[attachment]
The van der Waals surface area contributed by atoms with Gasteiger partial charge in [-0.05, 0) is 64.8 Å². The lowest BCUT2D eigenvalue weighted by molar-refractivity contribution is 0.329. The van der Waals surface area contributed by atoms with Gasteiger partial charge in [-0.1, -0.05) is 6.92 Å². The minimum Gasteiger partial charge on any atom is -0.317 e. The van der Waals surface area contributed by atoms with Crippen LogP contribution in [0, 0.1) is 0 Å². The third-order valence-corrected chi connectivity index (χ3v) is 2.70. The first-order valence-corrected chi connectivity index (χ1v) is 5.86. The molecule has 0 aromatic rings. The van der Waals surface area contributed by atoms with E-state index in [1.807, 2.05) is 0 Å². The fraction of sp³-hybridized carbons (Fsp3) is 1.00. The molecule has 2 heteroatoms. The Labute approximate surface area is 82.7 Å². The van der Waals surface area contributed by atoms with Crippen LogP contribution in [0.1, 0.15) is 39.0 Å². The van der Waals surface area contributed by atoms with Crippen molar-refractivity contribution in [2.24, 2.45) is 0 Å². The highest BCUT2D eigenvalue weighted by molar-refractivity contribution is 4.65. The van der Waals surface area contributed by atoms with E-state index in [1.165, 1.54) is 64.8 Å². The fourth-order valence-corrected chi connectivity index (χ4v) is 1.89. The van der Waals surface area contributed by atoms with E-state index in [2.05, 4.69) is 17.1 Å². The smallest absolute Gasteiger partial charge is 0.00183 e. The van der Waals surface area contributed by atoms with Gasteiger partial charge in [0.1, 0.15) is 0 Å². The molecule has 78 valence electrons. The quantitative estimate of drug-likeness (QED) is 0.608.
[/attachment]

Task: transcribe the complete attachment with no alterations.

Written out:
The van der Waals surface area contributed by atoms with Gasteiger partial charge in [-0.05, 0) is 64.8 Å². The lowest BCUT2D eigenvalue weighted by molar-refractivity contribution is 0.329. The van der Waals surface area contributed by atoms with Gasteiger partial charge in [-0.1, -0.05) is 6.92 Å². The minimum Gasteiger partial charge on any atom is -0.317 e. The van der Waals surface area contributed by atoms with Crippen LogP contribution in [0, 0.1) is 0 Å². The third-order valence-corrected chi connectivity index (χ3v) is 2.70. The first-order valence-corrected chi connectivity index (χ1v) is 5.86. The molecule has 0 aromatic rings. The van der Waals surface area contributed by atoms with E-state index in [1.807, 2.05) is 0 Å². The fraction of sp³-hybridized carbons (Fsp3) is 1.00. The molecule has 2 heteroatoms. The Labute approximate surface area is 82.7 Å². The van der Waals surface area contributed by atoms with Crippen LogP contribution in [0.1, 0.15) is 39.0 Å². The van der Waals surface area contributed by atoms with Crippen molar-refractivity contribution in [2.24, 2.45) is 0 Å². The highest BCUT2D eigenvalue weighted by molar-refractivity contribution is 4.65. The van der Waals surface area contributed by atoms with E-state index in [1.165, 1.54) is 64.8 Å². The fourth-order valence-corrected chi connectivity index (χ4v) is 1.89. The van der Waals surface area contributed by atoms with E-state index in [2.05, 4.69) is 17.1 Å². The smallest absolute Gasteiger partial charge is 0.00183 e. The van der Waals surface area contributed by atoms with Gasteiger partial charge in [0.1, 0.15) is 0 Å². The molecule has 78 valence electrons. The quantitative estimate of drug-likeness (QED) is 0.608.